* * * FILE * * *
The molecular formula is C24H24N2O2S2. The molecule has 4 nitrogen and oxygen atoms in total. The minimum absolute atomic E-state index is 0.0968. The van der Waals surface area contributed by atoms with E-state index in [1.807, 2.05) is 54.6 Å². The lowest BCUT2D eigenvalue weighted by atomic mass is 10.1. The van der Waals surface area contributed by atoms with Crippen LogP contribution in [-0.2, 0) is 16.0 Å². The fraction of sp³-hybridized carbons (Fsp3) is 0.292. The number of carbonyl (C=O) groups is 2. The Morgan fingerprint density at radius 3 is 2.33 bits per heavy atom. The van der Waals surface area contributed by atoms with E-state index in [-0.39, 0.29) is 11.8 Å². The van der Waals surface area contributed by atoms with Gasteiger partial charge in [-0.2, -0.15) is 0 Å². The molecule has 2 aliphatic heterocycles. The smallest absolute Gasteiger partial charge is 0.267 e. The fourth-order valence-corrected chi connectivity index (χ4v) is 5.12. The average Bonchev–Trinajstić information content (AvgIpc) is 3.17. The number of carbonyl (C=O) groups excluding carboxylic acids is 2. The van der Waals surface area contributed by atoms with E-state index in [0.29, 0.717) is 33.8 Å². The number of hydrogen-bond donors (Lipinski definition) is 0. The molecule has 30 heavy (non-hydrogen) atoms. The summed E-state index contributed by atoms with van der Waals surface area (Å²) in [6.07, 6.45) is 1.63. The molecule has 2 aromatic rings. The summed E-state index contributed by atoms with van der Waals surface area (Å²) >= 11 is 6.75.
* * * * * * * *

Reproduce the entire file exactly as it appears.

The molecular formula is C24H24N2O2S2. The molecule has 4 nitrogen and oxygen atoms in total. The minimum absolute atomic E-state index is 0.0968. The van der Waals surface area contributed by atoms with E-state index in [1.807, 2.05) is 54.6 Å². The lowest BCUT2D eigenvalue weighted by atomic mass is 10.1. The van der Waals surface area contributed by atoms with Crippen LogP contribution in [-0.2, 0) is 16.0 Å². The fraction of sp³-hybridized carbons (Fsp3) is 0.292. The number of carbonyl (C=O) groups is 2. The Morgan fingerprint density at radius 3 is 2.33 bits per heavy atom. The van der Waals surface area contributed by atoms with E-state index in [-0.39, 0.29) is 11.8 Å². The van der Waals surface area contributed by atoms with Gasteiger partial charge in [-0.2, -0.15) is 0 Å². The molecule has 2 aliphatic heterocycles. The smallest absolute Gasteiger partial charge is 0.267 e. The fourth-order valence-corrected chi connectivity index (χ4v) is 5.12. The average Bonchev–Trinajstić information content (AvgIpc) is 3.17. The number of carbonyl (C=O) groups excluding carboxylic acids is 2. The van der Waals surface area contributed by atoms with E-state index in [0.29, 0.717) is 33.8 Å². The number of hydrogen-bond donors (Lipinski definition) is 0. The molecule has 30 heavy (non-hydrogen) atoms. The summed E-state index contributed by atoms with van der Waals surface area (Å²) in [6.07, 6.45) is 1.63. The molecule has 2 aromatic rings. The summed E-state index contributed by atoms with van der Waals surface area (Å²) >= 11 is 6.75.